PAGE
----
The CSC held a workshop to launch its Evaluation Programme from 4-6 May 2007 at Cumberland Lodge, Windsor, UK
Entitled ‘Evaluating the impact of international scholarships’, the workshop was attended by representatives of the World Bank Institute, the German Academic Exchange Service (DAAD), the Netherlands Organisation for International Cooperation in Higher Education (NUFFIC).
Other attendees included representatives from Commonwealth Scholarships national nominating agencies in Canada, Ghana, Malawi, the Maldives, Malta, Mauritius, New Zealand, the UK and Zambia, as well as current Commonwealth Scholars and Fellows and other interested parties.
With such a variety of delegates, the event offered a forum for discussion and an opportunity to compare approaches to evaluation. Methodologies for evaluating capacity building for international development are well established, but it seems that reliable data for the impact of scholarships, in particular, are not so well documented.
Those involved in discussions were keen to establish a better view of the impact of scholarships and, where possible, to collaborate and share the data generated. Guidelines were drawn up to determine what information to collect, to design a framework for acquiring this information, and to develop best practice in evaluating the impact of scholarship funding in capacity building.
Speakers at the workshop included:
- Professor Trudy Harpham – Chair, Commonwealth Scholarship Commission in the UK: Scholarships and Capacity Building: An Overview
- Dr Andrew Sumner and Kattie Lussier – Institute of Development Studies, UK
- Dr Norm Geddes – Commonwealth Scholarship Commissioner: Defining the Purpose of Scholarships: How clear are our objectives?
- Dr Charles Tustin – Chair, Scholarships Committee of the New Zealand Vice-Chancellors’ Committee: Academic Objectives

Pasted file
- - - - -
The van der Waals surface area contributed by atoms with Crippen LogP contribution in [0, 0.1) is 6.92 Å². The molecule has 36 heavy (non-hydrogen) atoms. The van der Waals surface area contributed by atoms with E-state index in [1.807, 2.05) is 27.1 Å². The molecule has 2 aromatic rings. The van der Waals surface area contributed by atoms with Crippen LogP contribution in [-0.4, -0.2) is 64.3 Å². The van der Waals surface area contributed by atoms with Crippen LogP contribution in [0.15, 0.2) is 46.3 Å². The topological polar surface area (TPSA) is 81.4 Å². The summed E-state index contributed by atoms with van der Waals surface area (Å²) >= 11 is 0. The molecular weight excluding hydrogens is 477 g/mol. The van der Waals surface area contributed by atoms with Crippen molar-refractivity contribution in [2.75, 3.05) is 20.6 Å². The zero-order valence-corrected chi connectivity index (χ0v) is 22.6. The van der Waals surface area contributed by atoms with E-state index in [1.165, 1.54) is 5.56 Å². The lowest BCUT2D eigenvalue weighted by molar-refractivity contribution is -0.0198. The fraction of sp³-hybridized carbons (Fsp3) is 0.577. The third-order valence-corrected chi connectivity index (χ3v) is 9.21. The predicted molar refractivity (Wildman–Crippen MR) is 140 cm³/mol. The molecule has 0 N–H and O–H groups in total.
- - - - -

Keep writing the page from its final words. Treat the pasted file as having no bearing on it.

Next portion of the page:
- Ad Boeren – Senior Policy Officer, Netherlands Organisation for International Cooperation in Higher Education (NUFFIC): Development Objectives
- William Archer – Director, International Graduate Insight Group, UK: Quantifying the Benefits: Lessons from Previous Studies
- Kamel Braham – Scholarships Administrator, The World Bank Institute: Using the Alumni: Experiences of Past Alumni Studies
- Antje Schlamm – Director, London Office of the German Academic Exchange Service (DAAD)
- Professor Tim Unwin – Commonwealth Scholarship Commissioner: What are our Objectives?
- Dr Norm Geddes, Commonwealth Scholarship Commissioner: Taking Evaluation Further: Summary of key indicators and evaluation methodologies
- Dr John Kirkland, Executive Secretary, Commonwealth Scholarship Commission in the UK: The Way Forward: Proposals for Future Collaboration
Commonwealth Scholars and Fellows’ views
Melissa Felician (Commonwealth Professional Fellow, Institute of Policy Research in Engineering, Science and Technology):
Having experience in evaluation, including a recent ‘Evaluating Research’ module at my host institution, methodological issues were not new to me, but it was good to see attempts to integrate all relevant aspects. Points relating to quantifying benefits – which I initially saw as a major challenge – were well presented and provided food for thought.
The session on the recipient’s viewpoint was the most interesting part; I came away from that session acknowledging that the impact of the scholarships on the recipient (country and individual) goes beyond the measurable outcomes of the scholarship programme.
While much still needs to be done in building capacity at country level to improve the selection process, it was clear that the CSC is changing many lives by the opportunities that it has created over the years!
Imran Majid (Commonwealth Scholar, MPhil in Engineering, University of Surrey):
Highlights of the event for me included a cost-benefit analysis of the scholarship business and a review of academic and development approaches to scholarship evaluation. The World Bank Institute’s tracer study programme and the German Academic Exchange Service (DAAD)’s success in coordinating alumni activities inspired brainstorming sessions.
My contribution included ideas for prioritising regional cultures in impact assessment, while on the other hand applying the onion-shell concept (from a presentation at the UN Space Generation Forum, 1999) in scholarship evaluation; the individuals (inner core) through skill and experience affect institutions (middle layer) directly and through actions benefit the society (outer shell) indirectly.